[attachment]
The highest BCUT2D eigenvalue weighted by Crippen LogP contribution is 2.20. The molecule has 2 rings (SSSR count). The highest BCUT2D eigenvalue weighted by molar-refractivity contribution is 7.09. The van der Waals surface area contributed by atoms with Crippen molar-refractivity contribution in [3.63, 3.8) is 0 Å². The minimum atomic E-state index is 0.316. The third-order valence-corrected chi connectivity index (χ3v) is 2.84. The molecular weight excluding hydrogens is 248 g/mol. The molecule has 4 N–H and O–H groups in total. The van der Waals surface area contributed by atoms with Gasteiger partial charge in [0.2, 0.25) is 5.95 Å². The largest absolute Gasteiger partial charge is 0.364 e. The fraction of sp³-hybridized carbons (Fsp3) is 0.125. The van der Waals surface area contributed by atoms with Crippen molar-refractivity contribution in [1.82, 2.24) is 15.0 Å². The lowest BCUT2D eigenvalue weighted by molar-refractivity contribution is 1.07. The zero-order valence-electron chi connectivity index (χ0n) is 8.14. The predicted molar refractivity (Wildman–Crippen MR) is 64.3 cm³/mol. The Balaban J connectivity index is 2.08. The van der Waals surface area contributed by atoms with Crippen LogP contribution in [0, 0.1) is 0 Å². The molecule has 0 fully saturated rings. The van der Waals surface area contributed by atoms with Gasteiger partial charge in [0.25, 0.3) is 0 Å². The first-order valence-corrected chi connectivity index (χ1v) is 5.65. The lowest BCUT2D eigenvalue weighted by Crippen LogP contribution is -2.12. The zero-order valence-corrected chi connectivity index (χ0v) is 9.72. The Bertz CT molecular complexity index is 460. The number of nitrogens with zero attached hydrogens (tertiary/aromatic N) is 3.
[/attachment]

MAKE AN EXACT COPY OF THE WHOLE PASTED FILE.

The highest BCUT2D eigenvalue weighted by Crippen LogP contribution is 2.20. The molecule has 2 rings (SSSR count). The highest BCUT2D eigenvalue weighted by molar-refractivity contribution is 7.09. The van der Waals surface area contributed by atoms with Crippen molar-refractivity contribution in [3.63, 3.8) is 0 Å². The minimum atomic E-state index is 0.316. The third-order valence-corrected chi connectivity index (χ3v) is 2.84. The molecular weight excluding hydrogens is 248 g/mol. The molecule has 4 N–H and O–H groups in total. The van der Waals surface area contributed by atoms with Gasteiger partial charge in [0.2, 0.25) is 5.95 Å². The largest absolute Gasteiger partial charge is 0.364 e. The fraction of sp³-hybridized carbons (Fsp3) is 0.125. The van der Waals surface area contributed by atoms with Crippen molar-refractivity contribution in [1.82, 2.24) is 15.0 Å². The lowest BCUT2D eigenvalue weighted by molar-refractivity contribution is 1.07. The zero-order valence-electron chi connectivity index (χ0n) is 8.14. The predicted molar refractivity (Wildman–Crippen MR) is 64.3 cm³/mol. The Balaban J connectivity index is 2.08. The van der Waals surface area contributed by atoms with Crippen LogP contribution in [0, 0.1) is 0 Å². The molecule has 0 fully saturated rings. The van der Waals surface area contributed by atoms with Gasteiger partial charge in [0.25, 0.3) is 0 Å². The first-order valence-corrected chi connectivity index (χ1v) is 5.65. The lowest BCUT2D eigenvalue weighted by Crippen LogP contribution is -2.12. The zero-order valence-corrected chi connectivity index (χ0v) is 9.72. The Bertz CT molecular complexity index is 460. The number of nitrogens with zero attached hydrogens (tertiary/aromatic N) is 3.